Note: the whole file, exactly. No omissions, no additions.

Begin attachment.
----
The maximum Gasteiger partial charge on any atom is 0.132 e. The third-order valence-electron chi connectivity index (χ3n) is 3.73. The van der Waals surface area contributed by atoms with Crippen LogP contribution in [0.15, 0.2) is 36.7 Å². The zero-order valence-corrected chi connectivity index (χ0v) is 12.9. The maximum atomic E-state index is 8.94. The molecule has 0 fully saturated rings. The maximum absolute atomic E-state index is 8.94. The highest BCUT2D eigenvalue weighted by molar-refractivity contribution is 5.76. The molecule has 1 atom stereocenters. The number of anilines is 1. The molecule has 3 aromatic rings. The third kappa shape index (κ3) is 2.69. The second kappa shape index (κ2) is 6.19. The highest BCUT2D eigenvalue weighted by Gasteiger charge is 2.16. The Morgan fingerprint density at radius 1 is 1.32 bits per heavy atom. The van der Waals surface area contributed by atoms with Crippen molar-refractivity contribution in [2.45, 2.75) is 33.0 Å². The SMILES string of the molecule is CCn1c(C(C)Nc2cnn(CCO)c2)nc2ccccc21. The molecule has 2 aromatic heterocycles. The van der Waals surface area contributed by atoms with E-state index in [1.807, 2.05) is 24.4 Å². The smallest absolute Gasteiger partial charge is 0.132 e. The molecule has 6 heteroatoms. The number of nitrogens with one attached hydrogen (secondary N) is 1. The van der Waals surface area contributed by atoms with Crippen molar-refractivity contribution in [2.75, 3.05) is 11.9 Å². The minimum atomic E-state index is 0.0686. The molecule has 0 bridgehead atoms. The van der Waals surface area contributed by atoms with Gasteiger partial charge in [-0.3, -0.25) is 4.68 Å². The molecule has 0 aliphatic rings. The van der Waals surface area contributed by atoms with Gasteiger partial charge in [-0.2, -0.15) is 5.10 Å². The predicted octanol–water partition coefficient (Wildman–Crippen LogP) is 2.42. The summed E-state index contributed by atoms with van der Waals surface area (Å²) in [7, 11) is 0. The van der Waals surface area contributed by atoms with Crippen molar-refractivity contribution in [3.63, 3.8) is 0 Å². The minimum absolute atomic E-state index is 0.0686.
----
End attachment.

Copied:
The maximum Gasteiger partial charge on any atom is 0.132 e. The third-order valence-electron chi connectivity index (χ3n) is 3.73. The van der Waals surface area contributed by atoms with Crippen LogP contribution in [0.15, 0.2) is 36.7 Å². The zero-order valence-corrected chi connectivity index (χ0v) is 12.9. The maximum atomic E-state index is 8.94. The molecule has 0 fully saturated rings. The maximum absolute atomic E-state index is 8.94. The highest BCUT2D eigenvalue weighted by molar-refractivity contribution is 5.76. The molecule has 1 atom stereocenters. The number of anilines is 1. The molecule has 3 aromatic rings. The third kappa shape index (κ3) is 2.69. The second kappa shape index (κ2) is 6.19. The highest BCUT2D eigenvalue weighted by Gasteiger charge is 2.16. The Morgan fingerprint density at radius 1 is 1.32 bits per heavy atom. The van der Waals surface area contributed by atoms with Crippen molar-refractivity contribution in [2.45, 2.75) is 33.0 Å². The SMILES string of the molecule is CCn1c(C(C)Nc2cnn(CCO)c2)nc2ccccc21. The molecule has 2 aromatic heterocycles. The van der Waals surface area contributed by atoms with E-state index in [1.807, 2.05) is 24.4 Å². The smallest absolute Gasteiger partial charge is 0.132 e. The molecule has 6 heteroatoms. The number of nitrogens with one attached hydrogen (secondary N) is 1. The van der Waals surface area contributed by atoms with Crippen molar-refractivity contribution in [2.75, 3.05) is 11.9 Å². The minimum atomic E-state index is 0.0686. The molecule has 0 bridgehead atoms. The van der Waals surface area contributed by atoms with Gasteiger partial charge in [-0.3, -0.25) is 4.68 Å². The molecule has 0 aliphatic rings. The van der Waals surface area contributed by atoms with Gasteiger partial charge in [-0.2, -0.15) is 5.10 Å². The predicted octanol–water partition coefficient (Wildman–Crippen LogP) is 2.42. The summed E-state index contributed by atoms with van der Waals surface area (Å²) in [7, 11) is 0. The van der Waals surface area contributed by atoms with Crippen molar-refractivity contribution in [3.63, 3.8) is 0 Å². The minimum absolute atomic E-state index is 0.0686.